While most of us have chemicals either onboard or ashore do we handle and store them correctly?
Failure to handle and store chemicals of any sort can lead to injuries, health problems and damage to the vessel, workplace and the environment.
Every year in Australia over 2,000 workers die as a result of occupational exposure to hazardous substances. Only 30 – 40 of these are due to poisoning, many of the other deaths result from long latency, e.g., cancer.
Vessel and workplace damage can be repaired but environmental damage comes with penalties that can cause major financial disruption and even bankruptcy to owners and operators.
To avoid that you need to ensure you comply with two things, those being:
- The Code of Practice for Managing the risks of hazardous chemicals in the workplace. Note this means onboard vessels as well.
- The handling and storing details in the products Safety Data Sheet (SDS). You do have SDS’s for all your chemicals onboard or onsite, not just the hazardous ones don’t you?
This newsletter provides a brief outline of your requirements for the handling and storing of chemicals. If you need further information please feel free to contact our office.
Firstly, SDS are required for all chemicals stored onboard or onsite and are required to be stored in a location that is accessible to all people onboard or in the workplace. More on SDS next week.
A Hazardous Chemicals Register which contains a list of all hazardous chemicals onboard or at your workplace. This register is a requirement under WHS Regulations and should be accompanied by the current SDS for each of those chemicals.
The handling of chemicals can cause serious injury and/or illness and death in some cases. Ensuring you comply with the handling instructions and PPE requirements listed in the SDS is critical to your health and safety.
Storage of hazardous chemicals including flammable and combustible liquids must be in an approved storage containers and a space designed and constructed in accordance with AS1940.
Special care must be taken when storing hazardous chemicals due to cross contamination with incompatible materials which can result in explosion, fire, toxic fumes/gases or other potentially harmful situations.
When handling hazardous chemicals or material ensure you follow the handling precautions contained in the products SDS at all times.
The storage of non-hazardous chemicals must be in accordance with the storage instructions contained in the products SDS.
As with all chemicals always refer to and follow the handling instructions contained in the products SDS.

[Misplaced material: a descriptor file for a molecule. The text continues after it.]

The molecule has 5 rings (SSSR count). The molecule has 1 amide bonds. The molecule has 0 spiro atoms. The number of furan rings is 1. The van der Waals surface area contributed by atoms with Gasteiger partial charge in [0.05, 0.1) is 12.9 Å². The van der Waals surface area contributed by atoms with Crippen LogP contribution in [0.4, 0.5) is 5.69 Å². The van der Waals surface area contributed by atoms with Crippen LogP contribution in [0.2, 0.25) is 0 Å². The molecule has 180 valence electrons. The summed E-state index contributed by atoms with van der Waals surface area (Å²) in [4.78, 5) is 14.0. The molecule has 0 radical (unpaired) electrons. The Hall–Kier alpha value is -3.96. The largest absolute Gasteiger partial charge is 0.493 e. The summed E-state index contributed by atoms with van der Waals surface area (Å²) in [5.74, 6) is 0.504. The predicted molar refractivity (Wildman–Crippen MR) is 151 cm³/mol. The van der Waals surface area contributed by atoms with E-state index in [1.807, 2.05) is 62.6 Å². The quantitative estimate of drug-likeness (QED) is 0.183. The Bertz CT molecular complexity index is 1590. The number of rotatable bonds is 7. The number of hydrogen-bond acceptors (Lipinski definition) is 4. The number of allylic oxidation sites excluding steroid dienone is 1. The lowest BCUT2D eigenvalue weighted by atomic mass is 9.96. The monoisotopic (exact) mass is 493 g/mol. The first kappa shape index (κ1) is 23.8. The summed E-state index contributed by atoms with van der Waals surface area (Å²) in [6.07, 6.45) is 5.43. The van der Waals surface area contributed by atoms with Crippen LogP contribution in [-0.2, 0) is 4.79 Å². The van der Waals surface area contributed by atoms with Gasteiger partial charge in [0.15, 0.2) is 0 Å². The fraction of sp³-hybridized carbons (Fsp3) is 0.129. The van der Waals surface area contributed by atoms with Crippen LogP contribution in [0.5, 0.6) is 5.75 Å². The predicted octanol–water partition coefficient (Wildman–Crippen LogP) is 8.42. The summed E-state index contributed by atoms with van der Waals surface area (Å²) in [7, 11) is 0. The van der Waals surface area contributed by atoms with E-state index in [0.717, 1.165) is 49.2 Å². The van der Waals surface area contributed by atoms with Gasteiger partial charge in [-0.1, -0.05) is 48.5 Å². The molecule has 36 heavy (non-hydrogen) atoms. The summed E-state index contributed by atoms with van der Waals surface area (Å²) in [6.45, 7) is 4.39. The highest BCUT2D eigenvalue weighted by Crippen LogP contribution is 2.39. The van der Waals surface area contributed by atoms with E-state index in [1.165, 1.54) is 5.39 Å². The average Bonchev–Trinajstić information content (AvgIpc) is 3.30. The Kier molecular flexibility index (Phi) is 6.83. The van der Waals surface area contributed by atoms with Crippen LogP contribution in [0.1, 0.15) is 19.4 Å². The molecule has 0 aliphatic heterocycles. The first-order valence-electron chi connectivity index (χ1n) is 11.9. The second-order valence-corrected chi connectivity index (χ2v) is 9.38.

PPE is a major issue as many people either don’t know what PPE to use or simply fail to use it for whatever reason. Business and vessel owners and operators are responsible for ensuring the appropriate PPE is readily available to all workers and crew members.
What are hazardous substances?
Hazardous substances are substances that have the potential to harm people’s health in the medium or long term. They can be solids, liquids or gases, and when used in the workplace, they are often in the form of fumes, dusts, mists and vapours.
Examples of hazardous substances include:
- acute toxins such as cyanide,
- substances harmful after repeated or prolonged exposure such as mercury and silica,
- corrosives such as sulphuric acid and caustic soda,
- irritants such as ammonia,
- sensitising agents such as isocyanates and
- carcinogens (cancer causing substances) such as benzene and vinyl chloride.
How can exposure affect your health?
Hazardous substances can be inhaled, ingested or absorbed through the skin and can cause both immediate and long-term health problems. Health effects depend on the type of hazardous substance and the level of exposure. Some of the potential health effects can include:
Injuries and symptoms are also dependant on a variety of variables including length, quality and frequency of exposure, history and method of exposure, training received, sensitivity to the substance, general health and height and weight.
We recommend that as a vessel or business owner or operator you should assess the health risk associated in working with hazardous substances. To do this we recommend you should know:
- what the substance is.
- whether the substance is hazardous or not.
- how the substance is used (and misused) in the work process.
- if there is a chance of a person being exposed to the hazardous substances, how much they are exposed to, for how long and how often they are exposed.
- how to use this knowledge to assess the risk to a person’s health.
The best tip we can give is to ensure you have SDS for all chemicals stored onboard your vessel or in your workplace and they are current. Having them is one thing but ensure they are easily accessible to all relevant workers, and they know where they are.
There is a twist to this requirement that if you purchase a household use product from a general retailer in domestic use sizes then a SDS is not required. Even though it’s not required it’s still a good idea to have one if you purchase any quantities household use product.
So, what is a Safety Data Sheet. These provide detailed information about chemicals including:
- the identity of the chemical product and its ingredients;
- the hazards of the chemical including health, physical and environmental hazards;
- physical properties of the chemical, like boiling point, flash point and incompatibilities with other products;
- workplace exposure standards for airborne contaminants;
- safe handling and storage procedures
- what to do in the event of an emergency or spill;
- first aid information; and
- transport information